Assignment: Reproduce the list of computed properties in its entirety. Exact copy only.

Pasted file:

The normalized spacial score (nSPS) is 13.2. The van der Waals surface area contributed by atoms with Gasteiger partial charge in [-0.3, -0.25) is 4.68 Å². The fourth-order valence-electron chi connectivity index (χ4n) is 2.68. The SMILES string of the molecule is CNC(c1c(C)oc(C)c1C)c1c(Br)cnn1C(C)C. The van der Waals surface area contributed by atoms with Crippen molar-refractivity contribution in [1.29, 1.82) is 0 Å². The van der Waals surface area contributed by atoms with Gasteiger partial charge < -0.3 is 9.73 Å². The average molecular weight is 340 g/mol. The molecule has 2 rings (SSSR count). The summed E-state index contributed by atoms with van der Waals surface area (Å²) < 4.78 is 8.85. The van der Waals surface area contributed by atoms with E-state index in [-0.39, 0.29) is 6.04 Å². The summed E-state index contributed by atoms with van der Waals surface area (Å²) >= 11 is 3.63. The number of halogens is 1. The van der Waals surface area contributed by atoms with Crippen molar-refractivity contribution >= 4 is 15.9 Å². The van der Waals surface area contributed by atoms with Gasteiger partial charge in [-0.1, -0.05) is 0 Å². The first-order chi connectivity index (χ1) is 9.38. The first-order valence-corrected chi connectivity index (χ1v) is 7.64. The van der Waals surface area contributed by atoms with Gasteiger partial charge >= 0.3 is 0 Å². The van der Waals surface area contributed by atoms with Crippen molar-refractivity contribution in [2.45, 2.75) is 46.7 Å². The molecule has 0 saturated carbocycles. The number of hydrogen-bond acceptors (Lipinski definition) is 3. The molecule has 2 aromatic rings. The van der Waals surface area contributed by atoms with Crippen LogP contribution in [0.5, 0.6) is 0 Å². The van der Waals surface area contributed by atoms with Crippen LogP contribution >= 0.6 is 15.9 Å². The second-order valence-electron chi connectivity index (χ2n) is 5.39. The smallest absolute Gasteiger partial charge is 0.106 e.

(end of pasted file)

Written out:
The normalized spacial score (nSPS) is 13.2. The van der Waals surface area contributed by atoms with Gasteiger partial charge in [-0.3, -0.25) is 4.68 Å². The fourth-order valence-electron chi connectivity index (χ4n) is 2.68. The SMILES string of the molecule is CNC(c1c(C)oc(C)c1C)c1c(Br)cnn1C(C)C. The van der Waals surface area contributed by atoms with Crippen molar-refractivity contribution in [1.29, 1.82) is 0 Å². The van der Waals surface area contributed by atoms with Gasteiger partial charge < -0.3 is 9.73 Å². The average molecular weight is 340 g/mol. The molecule has 2 rings (SSSR count). The summed E-state index contributed by atoms with van der Waals surface area (Å²) < 4.78 is 8.85. The van der Waals surface area contributed by atoms with E-state index in [-0.39, 0.29) is 6.04 Å². The summed E-state index contributed by atoms with van der Waals surface area (Å²) >= 11 is 3.63. The number of halogens is 1. The van der Waals surface area contributed by atoms with Crippen molar-refractivity contribution >= 4 is 15.9 Å². The van der Waals surface area contributed by atoms with Gasteiger partial charge in [-0.1, -0.05) is 0 Å². The first-order chi connectivity index (χ1) is 9.38. The first-order valence-corrected chi connectivity index (χ1v) is 7.64. The van der Waals surface area contributed by atoms with Gasteiger partial charge >= 0.3 is 0 Å². The van der Waals surface area contributed by atoms with Crippen molar-refractivity contribution in [2.45, 2.75) is 46.7 Å². The molecule has 0 saturated carbocycles. The number of hydrogen-bond acceptors (Lipinski definition) is 3. The molecule has 2 aromatic rings. The van der Waals surface area contributed by atoms with Crippen LogP contribution in [0.5, 0.6) is 0 Å². The van der Waals surface area contributed by atoms with Crippen LogP contribution >= 0.6 is 15.9 Å². The second-order valence-electron chi connectivity index (χ2n) is 5.39. The smallest absolute Gasteiger partial charge is 0.106 e.